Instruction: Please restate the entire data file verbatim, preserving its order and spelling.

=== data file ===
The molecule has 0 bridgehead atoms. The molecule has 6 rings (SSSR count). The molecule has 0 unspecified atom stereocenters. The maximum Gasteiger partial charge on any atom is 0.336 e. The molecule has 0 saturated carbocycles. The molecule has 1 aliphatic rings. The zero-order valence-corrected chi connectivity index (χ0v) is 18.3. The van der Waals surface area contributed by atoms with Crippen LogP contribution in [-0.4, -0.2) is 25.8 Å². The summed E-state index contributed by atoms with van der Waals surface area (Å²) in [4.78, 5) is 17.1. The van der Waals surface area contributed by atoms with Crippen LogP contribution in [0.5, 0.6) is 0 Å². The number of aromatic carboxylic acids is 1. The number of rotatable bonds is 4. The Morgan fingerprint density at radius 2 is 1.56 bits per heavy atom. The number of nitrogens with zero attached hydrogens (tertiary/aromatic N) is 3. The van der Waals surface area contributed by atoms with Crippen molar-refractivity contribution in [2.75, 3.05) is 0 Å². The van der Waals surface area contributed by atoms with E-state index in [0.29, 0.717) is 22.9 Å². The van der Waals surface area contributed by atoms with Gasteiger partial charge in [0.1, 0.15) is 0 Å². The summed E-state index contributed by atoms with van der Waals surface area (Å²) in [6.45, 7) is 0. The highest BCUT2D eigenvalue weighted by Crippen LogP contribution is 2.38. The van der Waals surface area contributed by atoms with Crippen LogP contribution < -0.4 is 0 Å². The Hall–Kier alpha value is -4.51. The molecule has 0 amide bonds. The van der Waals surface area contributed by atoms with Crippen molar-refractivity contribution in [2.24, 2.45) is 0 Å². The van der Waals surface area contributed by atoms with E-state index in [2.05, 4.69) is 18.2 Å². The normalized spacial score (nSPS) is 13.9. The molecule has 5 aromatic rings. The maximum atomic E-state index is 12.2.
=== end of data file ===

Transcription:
The molecule has 0 bridgehead atoms. The molecule has 6 rings (SSSR count). The molecule has 0 unspecified atom stereocenters. The maximum Gasteiger partial charge on any atom is 0.336 e. The molecule has 0 saturated carbocycles. The molecule has 1 aliphatic rings. The zero-order valence-corrected chi connectivity index (χ0v) is 18.3. The van der Waals surface area contributed by atoms with Crippen LogP contribution in [-0.4, -0.2) is 25.8 Å². The summed E-state index contributed by atoms with van der Waals surface area (Å²) in [4.78, 5) is 17.1. The van der Waals surface area contributed by atoms with Crippen LogP contribution in [0.5, 0.6) is 0 Å². The number of aromatic carboxylic acids is 1. The number of rotatable bonds is 4. The Morgan fingerprint density at radius 2 is 1.56 bits per heavy atom. The number of nitrogens with zero attached hydrogens (tertiary/aromatic N) is 3. The van der Waals surface area contributed by atoms with Crippen molar-refractivity contribution in [2.75, 3.05) is 0 Å². The van der Waals surface area contributed by atoms with E-state index in [0.29, 0.717) is 22.9 Å². The van der Waals surface area contributed by atoms with Gasteiger partial charge in [0.1, 0.15) is 0 Å². The summed E-state index contributed by atoms with van der Waals surface area (Å²) in [6.45, 7) is 0. The highest BCUT2D eigenvalue weighted by Crippen LogP contribution is 2.38. The van der Waals surface area contributed by atoms with Crippen LogP contribution < -0.4 is 0 Å². The Hall–Kier alpha value is -4.51. The molecule has 0 amide bonds. The van der Waals surface area contributed by atoms with Crippen molar-refractivity contribution in [2.24, 2.45) is 0 Å². The van der Waals surface area contributed by atoms with E-state index in [2.05, 4.69) is 18.2 Å². The normalized spacial score (nSPS) is 13.9. The molecule has 5 aromatic rings. The maximum atomic E-state index is 12.2.